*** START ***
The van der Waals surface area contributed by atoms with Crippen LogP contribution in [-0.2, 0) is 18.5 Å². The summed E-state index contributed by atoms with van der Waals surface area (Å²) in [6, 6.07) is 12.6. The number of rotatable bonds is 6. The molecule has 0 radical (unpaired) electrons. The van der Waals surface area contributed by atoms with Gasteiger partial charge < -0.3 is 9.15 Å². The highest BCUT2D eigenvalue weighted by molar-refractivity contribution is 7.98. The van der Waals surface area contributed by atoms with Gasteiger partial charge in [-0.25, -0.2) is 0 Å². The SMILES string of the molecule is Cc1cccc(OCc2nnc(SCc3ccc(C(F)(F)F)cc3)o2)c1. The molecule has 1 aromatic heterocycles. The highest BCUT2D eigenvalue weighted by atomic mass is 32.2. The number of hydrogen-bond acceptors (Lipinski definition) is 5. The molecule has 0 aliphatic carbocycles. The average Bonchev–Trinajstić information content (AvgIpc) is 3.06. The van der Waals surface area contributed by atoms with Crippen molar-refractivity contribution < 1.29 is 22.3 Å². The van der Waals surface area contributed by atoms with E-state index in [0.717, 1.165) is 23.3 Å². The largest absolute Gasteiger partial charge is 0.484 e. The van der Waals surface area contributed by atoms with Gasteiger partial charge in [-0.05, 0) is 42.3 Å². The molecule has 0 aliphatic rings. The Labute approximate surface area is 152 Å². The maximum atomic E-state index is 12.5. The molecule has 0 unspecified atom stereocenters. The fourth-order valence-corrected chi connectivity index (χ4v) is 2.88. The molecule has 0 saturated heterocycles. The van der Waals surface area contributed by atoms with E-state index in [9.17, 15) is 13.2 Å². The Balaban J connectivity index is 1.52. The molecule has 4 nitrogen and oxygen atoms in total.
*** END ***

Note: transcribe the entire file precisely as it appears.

The van der Waals surface area contributed by atoms with Crippen LogP contribution in [-0.2, 0) is 18.5 Å². The summed E-state index contributed by atoms with van der Waals surface area (Å²) in [6, 6.07) is 12.6. The number of rotatable bonds is 6. The molecule has 0 radical (unpaired) electrons. The van der Waals surface area contributed by atoms with Gasteiger partial charge < -0.3 is 9.15 Å². The highest BCUT2D eigenvalue weighted by molar-refractivity contribution is 7.98. The van der Waals surface area contributed by atoms with Gasteiger partial charge in [-0.25, -0.2) is 0 Å². The SMILES string of the molecule is Cc1cccc(OCc2nnc(SCc3ccc(C(F)(F)F)cc3)o2)c1. The molecule has 1 aromatic heterocycles. The highest BCUT2D eigenvalue weighted by atomic mass is 32.2. The number of hydrogen-bond acceptors (Lipinski definition) is 5. The molecule has 0 aliphatic carbocycles. The average Bonchev–Trinajstić information content (AvgIpc) is 3.06. The van der Waals surface area contributed by atoms with Crippen molar-refractivity contribution < 1.29 is 22.3 Å². The van der Waals surface area contributed by atoms with E-state index in [0.717, 1.165) is 23.3 Å². The largest absolute Gasteiger partial charge is 0.484 e. The van der Waals surface area contributed by atoms with Gasteiger partial charge in [-0.05, 0) is 42.3 Å². The molecule has 0 aliphatic rings. The Labute approximate surface area is 152 Å². The maximum atomic E-state index is 12.5. The molecule has 0 unspecified atom stereocenters. The fourth-order valence-corrected chi connectivity index (χ4v) is 2.88. The molecule has 0 saturated heterocycles. The van der Waals surface area contributed by atoms with E-state index in [9.17, 15) is 13.2 Å². The Balaban J connectivity index is 1.52. The molecule has 4 nitrogen and oxygen atoms in total.